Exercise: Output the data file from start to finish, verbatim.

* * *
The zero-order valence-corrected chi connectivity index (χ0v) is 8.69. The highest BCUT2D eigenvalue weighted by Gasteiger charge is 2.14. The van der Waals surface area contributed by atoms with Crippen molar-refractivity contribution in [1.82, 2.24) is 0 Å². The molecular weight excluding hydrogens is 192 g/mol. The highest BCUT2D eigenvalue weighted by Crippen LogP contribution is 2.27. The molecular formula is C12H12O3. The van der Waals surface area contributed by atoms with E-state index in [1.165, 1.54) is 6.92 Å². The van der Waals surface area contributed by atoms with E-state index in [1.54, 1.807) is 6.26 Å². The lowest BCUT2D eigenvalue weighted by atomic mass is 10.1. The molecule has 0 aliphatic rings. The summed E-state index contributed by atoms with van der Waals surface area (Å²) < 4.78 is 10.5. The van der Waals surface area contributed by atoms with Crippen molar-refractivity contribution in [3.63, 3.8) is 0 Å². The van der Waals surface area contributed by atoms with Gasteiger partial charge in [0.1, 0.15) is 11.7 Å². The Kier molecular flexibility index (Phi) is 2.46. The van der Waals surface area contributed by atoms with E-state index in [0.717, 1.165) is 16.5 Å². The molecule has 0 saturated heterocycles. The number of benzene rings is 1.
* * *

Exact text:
The zero-order valence-corrected chi connectivity index (χ0v) is 8.69. The highest BCUT2D eigenvalue weighted by Gasteiger charge is 2.14. The van der Waals surface area contributed by atoms with Crippen molar-refractivity contribution in [1.82, 2.24) is 0 Å². The molecular weight excluding hydrogens is 192 g/mol. The highest BCUT2D eigenvalue weighted by Crippen LogP contribution is 2.27. The molecular formula is C12H12O3. The van der Waals surface area contributed by atoms with E-state index in [1.165, 1.54) is 6.92 Å². The van der Waals surface area contributed by atoms with E-state index in [1.54, 1.807) is 6.26 Å². The lowest BCUT2D eigenvalue weighted by atomic mass is 10.1. The molecule has 0 aliphatic rings. The summed E-state index contributed by atoms with van der Waals surface area (Å²) < 4.78 is 10.5. The van der Waals surface area contributed by atoms with Crippen molar-refractivity contribution in [3.63, 3.8) is 0 Å². The van der Waals surface area contributed by atoms with Gasteiger partial charge in [0.1, 0.15) is 11.7 Å². The Kier molecular flexibility index (Phi) is 2.46. The van der Waals surface area contributed by atoms with E-state index in [0.717, 1.165) is 16.5 Å². The molecule has 0 saturated heterocycles. The number of benzene rings is 1.